Jean-Jacques Rousseau conceived of humans as naturally solitary and content but believed that reason and socialization led to unhappiness. For Rousseau, just as it was for Hobbes and Locke, humans are motivated by self-preservation (Rousseau, “The Social Contract” 50). He thought that they had the capacity for rationality but that they were naturally simple-minded, solitary, and peaceful (50; Graeme 71-2). Human rationality, especially when humans collectivize, is warped. It distances humans from contentedness by making them desire unobtainable things and by making them prideful and vain (Graeme 72-3; Reuter 926-8). This is best exemplified in Rousseau’s Emile where he says, “coming from the hand of the Author of all things, everything is good; in the hands of man, everything degenerates” (Rousseau, “Emile; or, Concerning Education” 15). Much like Hobbes, Rousseau considered females to be of relative equality with males by nature; however, in civil society, he thought it best for females to be subordinate to males and fulfill different functions according to their sex (Rousseau, “Emile, “Book V” (excerpts)” 250-3). Jean-Jacques Rousseau differed from much of Western thought in construing humans as happier and more fulfilled in their natural state. He does bear resemblance to Augustine in considering human reason to be perverted even though he doesn’t attribute this to original sin. In any case, the outcome of his conception of nature means that humans are better off avoiding society. Perhaps more interestingly is that he considers females to be naturally independent of males but that human rationality (as it creates civil society) gives females their lot of subordination to males (251-2; Reuter 930-2).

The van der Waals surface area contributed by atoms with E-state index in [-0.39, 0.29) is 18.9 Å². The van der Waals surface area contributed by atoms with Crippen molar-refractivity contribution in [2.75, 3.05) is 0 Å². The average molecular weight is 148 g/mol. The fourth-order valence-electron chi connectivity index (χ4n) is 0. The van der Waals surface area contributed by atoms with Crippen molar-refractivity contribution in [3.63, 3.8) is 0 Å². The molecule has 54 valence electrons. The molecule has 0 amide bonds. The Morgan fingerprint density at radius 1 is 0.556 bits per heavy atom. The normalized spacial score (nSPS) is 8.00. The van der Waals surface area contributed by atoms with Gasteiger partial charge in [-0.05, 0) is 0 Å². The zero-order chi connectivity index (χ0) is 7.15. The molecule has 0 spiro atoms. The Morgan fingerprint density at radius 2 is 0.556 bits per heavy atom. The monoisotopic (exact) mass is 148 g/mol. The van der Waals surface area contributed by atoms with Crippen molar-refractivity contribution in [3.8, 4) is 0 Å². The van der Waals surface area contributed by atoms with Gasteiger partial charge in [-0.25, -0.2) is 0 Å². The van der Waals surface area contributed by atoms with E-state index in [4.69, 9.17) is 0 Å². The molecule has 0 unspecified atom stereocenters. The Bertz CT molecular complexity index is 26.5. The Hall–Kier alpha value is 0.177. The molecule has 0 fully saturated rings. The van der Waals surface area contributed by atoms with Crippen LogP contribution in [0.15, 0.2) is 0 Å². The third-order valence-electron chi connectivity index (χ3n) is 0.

Mary Wollstonecraft ultimately rejected Rousseau’s thoughts, and though a portion of her criticism was of Rousseau’s different education regimes for females, it was ultimately founded in the converse belief that human reason was good, god-given, and could lead to self-fulfillment. What distinguishes Mary Wollstonecraft from the former thinkers in Western political philosophy is that she focused on human nature specifically as it pertained to women, arguing that women had the same rational capacities and virtues as men (Wollstonecraft 2-4, 11-2). Furthermore, she argued that the current state of women (as less rational) resulted from cultural and social conditioning rather than nature (3-4). Lastly she believed that reason was good, god-given, and that it could be used for self-fulfillment (2; Reuter 927-9). She diverged from Locke and many earlier western thinkers in arguing that females weren’t inherently less rational. She diverged from Hobbes, Locke, and many other thinkers in arguing that females should be given subordinate positions. Finally, she differed significantly from Rousseau (and was very similar to Aquinas) in arguing that rationality was a good, god-given tool that could play a meaningful role in creation. Her particular arguments culminate in the conception of women as equally moral and rational as men, leading to (as Wollstonecraft argues) the same educational regime as men so that these capacities can be developed (Wollstonecraft 5, 17).